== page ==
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3 Apr 2023

Repurposed medicines may offer new treatment options for COVID-19

Martin Redhead (Head of Quantitative Pharmacology at Exscientia)

In a collaboration between researchers at the Universities of Oxford and Johannesburg; Instruct-ERIC; the Ineos Oxford Institute for Antimicrobial Research; Diamond Light Source; Exscientia, and Scripps Research, Martin Redhead (Head of Molecular Pharmacology at Exscientia) and his colleagues enlisted the help of the highly experienced peptide synthesis team at Cambridge Research Biochemicals to synthesise custom FRET peptide substrates and research-grade prodrug compounds to test as potential coronavirus treatments, including COVID-19. The team were able to identify two non-antiviral therapeutic agents that target essential proteases, Mpro and PLpro.

Throughout this pandemic, it has become increasingly clear that effective medicines to treat coronavirus infections are urgently needed. Not just to treat COVID-19 but also to treat future coronavirus outbreaks. To achieve this, targeting proteins highly conserved between coronaviruses is a key approach. Martin Redhead and his colleagues, therefore, chose to target the main protease (Mpro) and the papain-like protease (PLpro), both of which are essential during the coronavirus replication cycle and are conserved between known coronaviruses.

The peptide team at CRB synthesised two fluorescence resonance energy transfer (FRET) substrate peptides for use in screening assays for potential Mpro or PLpro inhibitors. Both of these COVID-19 peptides contain fluorescent dyes as well as fluorescent quenchers at either terminal:

Mpro substrate, [5-TAMRA]-AVLQSGFR-[Lys(BHQ-2)]-K-amide

PLpro substrate, [5-TAMRA]-VLRLRGG-[Lys(BHQ-2)]

*where 5-TAMRA is 5-carboxytetramethylrhodamine and BHQ-2 is black hole quencher 2.

When these peptides remain intact, the proximity of the quencher to the fluorophore means that no fluorescence is detected. However, upon cleavage of the substrate peptide by its corresponding protease, the fluorophore and quencher separate, and fluorescence can be detected.

Using these two peptides, the research team could screen the drug repurposing library ReFRAME, containing 12,000 therapeutic agents in an extensive screening programme and identify inhibitors to each of these two proteases.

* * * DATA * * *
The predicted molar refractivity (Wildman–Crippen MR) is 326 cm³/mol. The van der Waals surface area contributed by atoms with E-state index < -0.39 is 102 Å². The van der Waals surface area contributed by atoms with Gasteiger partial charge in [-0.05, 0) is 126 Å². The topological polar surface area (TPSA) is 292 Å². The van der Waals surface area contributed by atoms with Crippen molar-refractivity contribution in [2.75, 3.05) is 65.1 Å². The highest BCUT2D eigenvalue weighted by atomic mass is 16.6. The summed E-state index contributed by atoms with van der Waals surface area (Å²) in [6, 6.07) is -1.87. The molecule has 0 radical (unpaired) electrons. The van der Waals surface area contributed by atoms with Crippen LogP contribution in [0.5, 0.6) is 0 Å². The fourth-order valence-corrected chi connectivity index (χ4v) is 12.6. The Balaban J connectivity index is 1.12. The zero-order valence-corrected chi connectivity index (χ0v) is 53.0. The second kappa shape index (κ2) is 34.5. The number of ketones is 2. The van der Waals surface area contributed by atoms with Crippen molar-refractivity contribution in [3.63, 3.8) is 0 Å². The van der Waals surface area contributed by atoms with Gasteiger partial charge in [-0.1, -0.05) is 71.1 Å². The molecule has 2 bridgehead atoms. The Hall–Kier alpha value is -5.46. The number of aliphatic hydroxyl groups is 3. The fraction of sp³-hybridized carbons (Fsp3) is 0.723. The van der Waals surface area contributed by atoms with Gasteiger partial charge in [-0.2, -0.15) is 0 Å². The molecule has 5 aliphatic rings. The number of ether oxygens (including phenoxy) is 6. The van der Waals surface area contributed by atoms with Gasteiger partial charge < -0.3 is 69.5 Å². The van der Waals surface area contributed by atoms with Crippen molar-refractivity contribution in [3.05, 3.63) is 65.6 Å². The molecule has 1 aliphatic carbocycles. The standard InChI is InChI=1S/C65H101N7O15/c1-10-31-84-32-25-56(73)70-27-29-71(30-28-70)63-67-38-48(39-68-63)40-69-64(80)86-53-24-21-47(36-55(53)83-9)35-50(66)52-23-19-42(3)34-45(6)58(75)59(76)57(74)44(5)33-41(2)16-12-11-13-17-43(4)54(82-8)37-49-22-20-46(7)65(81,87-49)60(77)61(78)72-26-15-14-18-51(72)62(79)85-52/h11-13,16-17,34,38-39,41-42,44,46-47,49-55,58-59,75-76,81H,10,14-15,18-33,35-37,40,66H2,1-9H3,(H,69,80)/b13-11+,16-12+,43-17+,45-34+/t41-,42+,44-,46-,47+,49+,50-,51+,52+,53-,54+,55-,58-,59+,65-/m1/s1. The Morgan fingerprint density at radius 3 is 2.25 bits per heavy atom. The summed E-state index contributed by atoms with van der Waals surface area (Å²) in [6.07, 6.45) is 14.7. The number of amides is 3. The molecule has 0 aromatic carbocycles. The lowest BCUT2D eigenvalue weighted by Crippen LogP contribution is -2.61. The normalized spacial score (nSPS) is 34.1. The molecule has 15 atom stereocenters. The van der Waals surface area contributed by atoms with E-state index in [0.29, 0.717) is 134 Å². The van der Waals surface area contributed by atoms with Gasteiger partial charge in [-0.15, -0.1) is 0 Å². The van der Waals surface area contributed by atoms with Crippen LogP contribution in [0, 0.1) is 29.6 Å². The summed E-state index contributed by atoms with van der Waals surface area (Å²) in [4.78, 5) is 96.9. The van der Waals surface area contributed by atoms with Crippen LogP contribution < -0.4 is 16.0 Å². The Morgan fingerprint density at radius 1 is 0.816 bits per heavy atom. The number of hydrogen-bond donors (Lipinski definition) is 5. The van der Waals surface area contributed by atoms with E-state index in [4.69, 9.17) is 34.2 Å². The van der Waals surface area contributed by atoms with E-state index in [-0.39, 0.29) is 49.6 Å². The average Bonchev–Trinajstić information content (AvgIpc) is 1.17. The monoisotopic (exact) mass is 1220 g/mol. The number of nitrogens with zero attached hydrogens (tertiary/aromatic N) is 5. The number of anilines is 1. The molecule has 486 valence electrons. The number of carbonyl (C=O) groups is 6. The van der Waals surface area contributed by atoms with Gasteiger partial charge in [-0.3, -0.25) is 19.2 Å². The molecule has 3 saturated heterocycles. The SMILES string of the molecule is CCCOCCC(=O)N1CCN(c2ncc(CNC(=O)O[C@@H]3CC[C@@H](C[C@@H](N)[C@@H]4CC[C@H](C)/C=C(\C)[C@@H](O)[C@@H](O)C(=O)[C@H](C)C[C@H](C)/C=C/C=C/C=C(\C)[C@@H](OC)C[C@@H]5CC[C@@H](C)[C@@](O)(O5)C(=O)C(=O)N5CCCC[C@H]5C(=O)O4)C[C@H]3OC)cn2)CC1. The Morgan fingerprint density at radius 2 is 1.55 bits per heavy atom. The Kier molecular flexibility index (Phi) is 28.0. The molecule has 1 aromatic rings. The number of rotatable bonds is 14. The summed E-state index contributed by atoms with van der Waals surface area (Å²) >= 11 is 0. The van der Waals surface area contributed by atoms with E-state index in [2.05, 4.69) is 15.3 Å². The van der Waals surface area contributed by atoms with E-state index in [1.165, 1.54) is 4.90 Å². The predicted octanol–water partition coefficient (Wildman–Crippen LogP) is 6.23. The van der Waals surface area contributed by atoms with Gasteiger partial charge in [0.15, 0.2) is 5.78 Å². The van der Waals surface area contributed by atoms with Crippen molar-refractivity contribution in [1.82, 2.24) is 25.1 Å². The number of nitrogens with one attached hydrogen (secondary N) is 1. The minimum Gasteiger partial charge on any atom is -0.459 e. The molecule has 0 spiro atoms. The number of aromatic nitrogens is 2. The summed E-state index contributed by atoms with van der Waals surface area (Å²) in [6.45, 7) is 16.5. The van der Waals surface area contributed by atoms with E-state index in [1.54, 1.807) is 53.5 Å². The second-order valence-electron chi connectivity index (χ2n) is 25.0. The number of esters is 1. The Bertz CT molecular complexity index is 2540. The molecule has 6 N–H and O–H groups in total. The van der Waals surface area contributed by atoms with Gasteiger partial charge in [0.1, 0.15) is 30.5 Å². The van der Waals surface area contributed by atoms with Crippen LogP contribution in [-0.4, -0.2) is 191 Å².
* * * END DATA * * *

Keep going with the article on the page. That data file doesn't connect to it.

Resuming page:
Identification of potent inhibitors of SARS-CoV-2 Mpro and PLpro. The screening cascade for the ReFRAME library and selection criteria are shown to the left of the graphs. The upper graph shows titrations of the identified inhibitory compounds plotted against the inhibition of Mpro, and the lower graph shows the same compounds against PLpro. Compounds 13 are calpain inhibitors and 47 are caspase-1 inhibitors. 1 is a pyridine analogue of ABT-957 (2), 4 is the ester prodrug SDZ 224015 with 5 Caspase-1 active acid version of 4.

These two non-antiviral therapeutic agents were a caspase-1 inhibitor (compound 4), a potent, non-reversible inhibitor of Mpro and Tarloxotinib (compound 1), a sub-micromolar inhibitor of PLpro. Both compounds have undergone safety evaluation in humans and hence are candidates for COVID-19 clinical evaluation. Compound 5, in contrast to its parent (compound 4) has limited potency for Mpro. CRB also synthesised compounds 4 and 5 which were used in follow-up anti-viral assays.

Identification of SARS-CoV-2 protease inhibitors can provide structural starting points for the design of more potent antiviral anti-inflammatory drugs. The generation of custom peptides by CRB for researchers can continue to push the frontiers of COVID-19 therapy.


Redhead et al., (2021). Bispecific repurposed medicines targeting the viral and immunological arms of COVID-19. Sci Rep. 11: 13208. PMID: 34168183.